The Kuzu plant (Pueraria lobata)


The kuzu plant is one of the largest vegetable roots in the world, the average weight of each is around 90kg.

Its leaves and root have long been used as a food and its fibrous stems, as threads for fabrics and baskets.
Kuzu is made from the starch extracted from the root, and used as a natural thickener that do not contain any gluten. Kuzu is produced by the Hirohachido Company based in Kyushu, the Southern island of Japan. They still make it using age old and entirely natural techniques. The 120-day long process begins with the manual, backbreaking harvest of these gargantuan roots, from December to early spring when starch levels are at their greatest. Once recovered, the roots are cleaned, chopped, mashed and washed several times in cold water. At this stage the kuzu takes the form of a grey paste, which is repeatedly washed and filtered through silk screens to remove fibres and tannins. Next, the paste is redissolved and filtered several times, until a pure white starch is obtained. Then comes the drying process, where the starch is cut into 15cm thick blocks and left to dry in boxes for up to sixty days. In order that the finished kuzu is pure white and colour and has optimum gelling properties it must be dried in low humidity, out of direct sunshine and at ambient temperature.

Once dried, the kuzu blocks are crumbled and packed. This Herculean effort is worth it as the result is one of the most effective natural thickening agents in the world, which can be used in a wide variety of cooking. Kuzu also offer a number of health benefits, such as relieving digestive discomfort and even helping to reduce blood pressure.

Kuzu is often cited as an effective hangover cure, due to the presence of flavanoids that can dilate constricted blood vessels.

Kuzu should not be confused with arrowroot, potato starch, and corn starch. Corn starch, in particular, is not recommended because it is highly processed and treated with chemical bleaches and toxic extracting agents. Potato starch is also mass-produced, and chemicals are used to accelerate the extraction process. While arrowroot is made by a simple, natural process, kuzu is far superior in jelling strength, taste, texture, and healing qualities.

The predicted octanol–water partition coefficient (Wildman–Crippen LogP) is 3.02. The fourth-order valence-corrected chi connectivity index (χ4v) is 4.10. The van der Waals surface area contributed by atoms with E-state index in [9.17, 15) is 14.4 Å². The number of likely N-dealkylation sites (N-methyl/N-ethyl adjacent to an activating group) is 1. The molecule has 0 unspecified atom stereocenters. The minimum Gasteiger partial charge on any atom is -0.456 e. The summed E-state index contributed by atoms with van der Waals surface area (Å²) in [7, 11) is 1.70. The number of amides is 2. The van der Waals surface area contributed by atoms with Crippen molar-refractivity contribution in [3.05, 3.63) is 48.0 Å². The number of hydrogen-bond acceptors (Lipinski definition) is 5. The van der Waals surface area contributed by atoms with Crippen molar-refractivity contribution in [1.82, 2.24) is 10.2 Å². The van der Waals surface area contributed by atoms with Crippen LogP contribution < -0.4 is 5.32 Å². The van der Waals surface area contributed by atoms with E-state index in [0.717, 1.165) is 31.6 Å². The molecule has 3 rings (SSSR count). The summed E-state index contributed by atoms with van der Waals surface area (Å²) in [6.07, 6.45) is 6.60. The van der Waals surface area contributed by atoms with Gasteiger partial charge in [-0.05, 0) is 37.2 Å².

Kuzu, or known in America as kudzu root, has been prized for its medicinal properties in China and Japan for thousands of years. In America we know it as “the weed that ate Dixie” covering most of our southern states and proving impossible to eradicate. It was first brought to the U.S. in 1876 as part of the Centennial Exposition in Philadelphia by the Japanese government as part of their garden display. Later kuzu was used in the U.S. for erosion control and that’s when it spread its 200 pound roots and flourished. In 1972 the USDA officially declared kuzu to be a weed and set about researching methods for its destruction. Meanwhile, those in the know pay top dollar for kuzu root to be imported to the U.S. for cooking and medicinal purposes.

A member of the legume family, the kuzu root produces a starch-like powder that can be used as a thickening agent in place of cornstarch or arrowroot powder. The rubber-like kuzu vines are used to make strong baskets and the leaves can be eaten and used in recipes. Clinical studies, done in China, have shown that kuzu root preparations can reduce high blood pressure, relieve chronic migraines and ease aches in the shoulders and neck. The flavonoids in kuzu have been shown to lower cholesterol levels, reduce the risk of blood clots, and protect against heart disease. As reported by Harvard medical researcher Wing-Ming Keung, kuzu can curb the desire for alcohol and help heal the organs damaged by alcoholism.

In his book, Macrobiotic Home Remedies, Michio Kushi recommends using kuzu in the following ways:

  • To relieve tiredness and restore vitality.
  • To treat digestive and intestinal issues such as indigestion and colitis.
  • For colds, which are often related to intestinal weakness.
  • As a drink to relieve over acidity, bacterial infection and excess water
  • in the case of diarrhea.
  • To bring quick relief from abdominal pain and intestinal irritation.